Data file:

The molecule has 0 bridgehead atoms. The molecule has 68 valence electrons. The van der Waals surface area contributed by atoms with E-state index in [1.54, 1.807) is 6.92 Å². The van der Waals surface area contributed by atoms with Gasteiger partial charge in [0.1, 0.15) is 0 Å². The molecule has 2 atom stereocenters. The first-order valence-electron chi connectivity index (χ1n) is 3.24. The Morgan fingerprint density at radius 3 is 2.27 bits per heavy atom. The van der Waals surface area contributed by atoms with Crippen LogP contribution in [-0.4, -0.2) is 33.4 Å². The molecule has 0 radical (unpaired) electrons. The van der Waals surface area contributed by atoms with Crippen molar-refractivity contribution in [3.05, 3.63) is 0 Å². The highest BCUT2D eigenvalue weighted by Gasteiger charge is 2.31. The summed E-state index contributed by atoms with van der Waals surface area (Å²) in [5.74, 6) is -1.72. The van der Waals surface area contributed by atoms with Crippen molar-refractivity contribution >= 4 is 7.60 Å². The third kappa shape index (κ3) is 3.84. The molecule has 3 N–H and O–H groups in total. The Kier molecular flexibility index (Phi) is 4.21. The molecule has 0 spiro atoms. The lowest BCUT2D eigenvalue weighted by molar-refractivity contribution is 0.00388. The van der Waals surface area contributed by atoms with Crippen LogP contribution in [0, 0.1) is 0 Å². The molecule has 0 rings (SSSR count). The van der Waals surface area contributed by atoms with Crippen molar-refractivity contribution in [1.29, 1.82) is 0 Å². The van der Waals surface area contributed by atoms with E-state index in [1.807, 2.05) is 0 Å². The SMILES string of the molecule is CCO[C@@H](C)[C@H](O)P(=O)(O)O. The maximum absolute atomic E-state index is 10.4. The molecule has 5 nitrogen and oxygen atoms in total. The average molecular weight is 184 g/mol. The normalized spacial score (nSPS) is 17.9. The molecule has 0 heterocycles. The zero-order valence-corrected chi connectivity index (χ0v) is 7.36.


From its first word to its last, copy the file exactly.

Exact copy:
The molecule has 0 bridgehead atoms. The molecule has 68 valence electrons. The van der Waals surface area contributed by atoms with E-state index in [1.54, 1.807) is 6.92 Å². The van der Waals surface area contributed by atoms with Gasteiger partial charge in [0.1, 0.15) is 0 Å². The molecule has 2 atom stereocenters. The first-order valence-electron chi connectivity index (χ1n) is 3.24. The Morgan fingerprint density at radius 3 is 2.27 bits per heavy atom. The van der Waals surface area contributed by atoms with Crippen LogP contribution in [-0.4, -0.2) is 33.4 Å². The molecule has 0 radical (unpaired) electrons. The van der Waals surface area contributed by atoms with Crippen molar-refractivity contribution in [3.05, 3.63) is 0 Å². The highest BCUT2D eigenvalue weighted by Gasteiger charge is 2.31. The summed E-state index contributed by atoms with van der Waals surface area (Å²) in [5.74, 6) is -1.72. The van der Waals surface area contributed by atoms with Crippen molar-refractivity contribution >= 4 is 7.60 Å². The third kappa shape index (κ3) is 3.84. The molecule has 3 N–H and O–H groups in total. The Kier molecular flexibility index (Phi) is 4.21. The molecule has 0 spiro atoms. The lowest BCUT2D eigenvalue weighted by molar-refractivity contribution is 0.00388. The van der Waals surface area contributed by atoms with Crippen LogP contribution in [0, 0.1) is 0 Å². The molecule has 0 rings (SSSR count). The van der Waals surface area contributed by atoms with Crippen molar-refractivity contribution in [1.29, 1.82) is 0 Å². The van der Waals surface area contributed by atoms with E-state index in [1.807, 2.05) is 0 Å². The SMILES string of the molecule is CCO[C@@H](C)[C@H](O)P(=O)(O)O. The maximum absolute atomic E-state index is 10.4. The molecule has 5 nitrogen and oxygen atoms in total. The average molecular weight is 184 g/mol. The normalized spacial score (nSPS) is 17.9. The molecule has 0 heterocycles. The zero-order valence-corrected chi connectivity index (χ0v) is 7.36.